With relatively little discussion and a palatable sense of relief, Belmont City Council voted unanimously Monday to accept staff's recommendation to .6 percent.
City finance director Thomas Fil presented the council with three alternatives that city staff had drafted to correct an imbalance between the revenue Recology collects and the cost of services.
Recognizing the need to develop a better , staff secured a rate smoothing option from Recology, which increases all rates by a much smaller 11.6 percent.
At its Nov. 22 meeing, the council did not approve the proposed rate amendment of 22.6 percent and authorized the city manager to seek an extension from the December 15, 2011 deadline which requires the city to either adopt the rate amendment, or direct reduction in services.
Significant focus was placed on the Migration Recovery Surcharge, which was originally due to take effect in 2012. Migration is the downsizing of trash bins by customers---the greatest migration occurred when customers migrated from 32- gallon trash bins to 20-gallon. That surcharge will now be spread over four years, 2012-2016, with interest. The final surcharge and adjustment will be delayed to 2014.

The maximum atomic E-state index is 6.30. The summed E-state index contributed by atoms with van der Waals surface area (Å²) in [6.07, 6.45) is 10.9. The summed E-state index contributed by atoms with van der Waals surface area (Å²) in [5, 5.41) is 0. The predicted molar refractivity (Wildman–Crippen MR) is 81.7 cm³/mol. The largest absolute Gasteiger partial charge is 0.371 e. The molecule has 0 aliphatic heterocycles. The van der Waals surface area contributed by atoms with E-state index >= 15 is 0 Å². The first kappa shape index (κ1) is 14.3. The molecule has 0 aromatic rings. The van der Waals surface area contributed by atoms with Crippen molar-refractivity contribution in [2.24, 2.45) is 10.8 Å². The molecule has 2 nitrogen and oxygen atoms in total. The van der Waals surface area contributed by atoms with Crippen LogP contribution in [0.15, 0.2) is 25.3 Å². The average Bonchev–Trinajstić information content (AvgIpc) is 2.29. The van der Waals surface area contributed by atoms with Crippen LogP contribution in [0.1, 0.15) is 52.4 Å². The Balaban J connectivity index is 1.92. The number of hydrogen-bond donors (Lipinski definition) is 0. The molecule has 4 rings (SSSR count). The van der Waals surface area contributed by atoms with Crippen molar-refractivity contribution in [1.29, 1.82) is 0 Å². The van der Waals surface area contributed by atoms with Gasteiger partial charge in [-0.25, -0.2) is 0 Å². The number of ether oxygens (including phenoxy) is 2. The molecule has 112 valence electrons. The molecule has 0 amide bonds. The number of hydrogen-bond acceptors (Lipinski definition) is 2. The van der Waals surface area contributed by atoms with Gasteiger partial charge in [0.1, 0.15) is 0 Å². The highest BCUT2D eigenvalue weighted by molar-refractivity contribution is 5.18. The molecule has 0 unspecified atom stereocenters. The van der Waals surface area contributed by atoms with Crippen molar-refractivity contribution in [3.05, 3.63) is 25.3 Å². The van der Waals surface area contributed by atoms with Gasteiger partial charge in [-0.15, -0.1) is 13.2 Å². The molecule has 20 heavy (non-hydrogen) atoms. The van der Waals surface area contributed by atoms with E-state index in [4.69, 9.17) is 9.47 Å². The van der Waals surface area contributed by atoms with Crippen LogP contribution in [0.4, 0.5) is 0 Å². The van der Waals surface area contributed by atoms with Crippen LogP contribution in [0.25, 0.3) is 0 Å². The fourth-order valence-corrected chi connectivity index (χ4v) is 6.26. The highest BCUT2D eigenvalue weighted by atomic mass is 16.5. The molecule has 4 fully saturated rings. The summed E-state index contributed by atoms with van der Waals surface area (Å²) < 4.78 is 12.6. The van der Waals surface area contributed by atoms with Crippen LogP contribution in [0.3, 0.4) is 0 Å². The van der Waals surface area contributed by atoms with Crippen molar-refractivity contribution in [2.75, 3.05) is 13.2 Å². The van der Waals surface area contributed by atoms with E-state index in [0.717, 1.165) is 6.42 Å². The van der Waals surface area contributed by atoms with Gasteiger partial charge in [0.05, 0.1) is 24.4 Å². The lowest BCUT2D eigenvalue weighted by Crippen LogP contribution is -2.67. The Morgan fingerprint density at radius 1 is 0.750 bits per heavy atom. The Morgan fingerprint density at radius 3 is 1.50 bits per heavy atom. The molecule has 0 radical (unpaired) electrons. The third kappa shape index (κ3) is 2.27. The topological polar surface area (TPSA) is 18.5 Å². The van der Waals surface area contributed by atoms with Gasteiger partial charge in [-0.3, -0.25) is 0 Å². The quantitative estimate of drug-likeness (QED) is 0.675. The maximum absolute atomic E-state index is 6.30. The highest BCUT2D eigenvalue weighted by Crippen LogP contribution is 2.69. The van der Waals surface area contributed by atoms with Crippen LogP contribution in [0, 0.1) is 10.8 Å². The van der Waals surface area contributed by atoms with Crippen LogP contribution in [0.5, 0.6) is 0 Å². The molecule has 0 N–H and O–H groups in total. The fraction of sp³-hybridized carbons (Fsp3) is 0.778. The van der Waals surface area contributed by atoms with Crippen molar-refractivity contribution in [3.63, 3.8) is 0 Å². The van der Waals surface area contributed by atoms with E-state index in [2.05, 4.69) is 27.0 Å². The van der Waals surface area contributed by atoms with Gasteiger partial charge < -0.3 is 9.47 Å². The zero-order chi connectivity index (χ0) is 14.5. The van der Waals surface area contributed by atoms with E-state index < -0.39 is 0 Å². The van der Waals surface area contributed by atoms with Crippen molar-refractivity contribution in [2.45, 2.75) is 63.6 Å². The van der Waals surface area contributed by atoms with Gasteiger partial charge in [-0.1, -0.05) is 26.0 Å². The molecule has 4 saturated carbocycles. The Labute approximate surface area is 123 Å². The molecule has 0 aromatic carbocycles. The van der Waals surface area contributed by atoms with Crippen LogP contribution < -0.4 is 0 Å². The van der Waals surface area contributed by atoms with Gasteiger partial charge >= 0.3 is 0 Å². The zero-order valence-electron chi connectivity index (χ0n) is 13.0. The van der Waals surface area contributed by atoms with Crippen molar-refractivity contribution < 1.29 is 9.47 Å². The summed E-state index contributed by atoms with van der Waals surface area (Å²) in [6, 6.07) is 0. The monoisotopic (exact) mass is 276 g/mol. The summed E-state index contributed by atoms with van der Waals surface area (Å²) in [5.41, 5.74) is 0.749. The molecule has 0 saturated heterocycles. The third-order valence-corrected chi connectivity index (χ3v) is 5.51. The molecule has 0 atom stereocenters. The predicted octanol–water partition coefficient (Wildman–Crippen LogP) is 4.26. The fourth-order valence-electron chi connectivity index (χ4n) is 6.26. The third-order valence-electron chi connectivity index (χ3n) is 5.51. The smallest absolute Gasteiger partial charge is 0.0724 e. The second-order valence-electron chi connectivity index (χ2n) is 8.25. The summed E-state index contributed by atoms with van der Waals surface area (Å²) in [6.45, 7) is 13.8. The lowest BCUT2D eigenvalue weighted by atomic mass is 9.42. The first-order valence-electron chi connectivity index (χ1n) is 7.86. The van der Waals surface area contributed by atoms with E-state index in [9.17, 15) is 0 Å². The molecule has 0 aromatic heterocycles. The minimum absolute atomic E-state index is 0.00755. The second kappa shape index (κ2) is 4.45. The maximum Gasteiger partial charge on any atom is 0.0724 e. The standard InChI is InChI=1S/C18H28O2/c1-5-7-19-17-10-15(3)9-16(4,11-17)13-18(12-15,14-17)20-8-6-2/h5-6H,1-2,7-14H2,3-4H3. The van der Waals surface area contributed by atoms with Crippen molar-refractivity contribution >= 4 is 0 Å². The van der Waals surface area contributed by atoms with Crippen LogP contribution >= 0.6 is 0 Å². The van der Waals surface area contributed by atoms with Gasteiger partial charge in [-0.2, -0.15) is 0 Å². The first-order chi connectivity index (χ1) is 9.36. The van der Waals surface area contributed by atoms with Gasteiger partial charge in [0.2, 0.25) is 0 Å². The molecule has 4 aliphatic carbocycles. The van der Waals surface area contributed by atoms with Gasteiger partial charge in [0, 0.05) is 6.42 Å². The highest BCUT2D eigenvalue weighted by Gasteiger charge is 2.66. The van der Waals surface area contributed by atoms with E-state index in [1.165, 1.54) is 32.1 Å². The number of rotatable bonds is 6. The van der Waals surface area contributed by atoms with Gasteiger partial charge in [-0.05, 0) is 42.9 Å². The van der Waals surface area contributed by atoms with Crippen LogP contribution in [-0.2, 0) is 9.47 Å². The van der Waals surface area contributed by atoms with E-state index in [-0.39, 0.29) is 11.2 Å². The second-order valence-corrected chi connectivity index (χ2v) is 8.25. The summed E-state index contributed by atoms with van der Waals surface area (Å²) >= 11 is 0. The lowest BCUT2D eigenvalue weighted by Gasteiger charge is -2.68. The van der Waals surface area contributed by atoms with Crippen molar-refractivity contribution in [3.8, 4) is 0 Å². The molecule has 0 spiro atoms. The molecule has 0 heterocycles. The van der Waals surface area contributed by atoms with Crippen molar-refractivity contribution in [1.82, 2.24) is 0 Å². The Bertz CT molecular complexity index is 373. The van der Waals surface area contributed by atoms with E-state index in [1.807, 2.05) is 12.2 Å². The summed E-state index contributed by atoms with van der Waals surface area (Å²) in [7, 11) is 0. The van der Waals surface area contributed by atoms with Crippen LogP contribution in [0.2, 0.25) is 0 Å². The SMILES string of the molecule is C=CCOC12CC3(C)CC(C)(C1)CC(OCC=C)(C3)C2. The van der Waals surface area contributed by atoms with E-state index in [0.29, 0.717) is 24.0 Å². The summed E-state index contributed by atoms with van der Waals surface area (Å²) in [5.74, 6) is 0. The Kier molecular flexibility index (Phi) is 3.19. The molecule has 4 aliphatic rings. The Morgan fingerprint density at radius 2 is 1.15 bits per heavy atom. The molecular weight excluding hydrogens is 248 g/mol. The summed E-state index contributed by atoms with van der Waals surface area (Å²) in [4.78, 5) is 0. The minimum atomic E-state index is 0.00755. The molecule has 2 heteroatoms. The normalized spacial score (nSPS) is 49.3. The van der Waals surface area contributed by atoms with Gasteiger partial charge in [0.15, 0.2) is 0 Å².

Presiding over his first meeting as mayor, councilmember expressed his measured support of the amendment. "I'm concerned what this will look like in the second and third year out. But we're stuck and we have to pay the bills. I'm going to be pragmatic and go with council on this," said Warden.
After the 5-0 vote in favor of the 11.6 percent increase, Warden once again acknowledged council's tough position.
"It flies in the face of my whole fiscal philosophy. But you have to look at the dollars here and not the percentage. We're talking about a monthly increase that's less than a cup of coffee."
"It was just enough for everyone to swallow hard and vote for it," added Warden.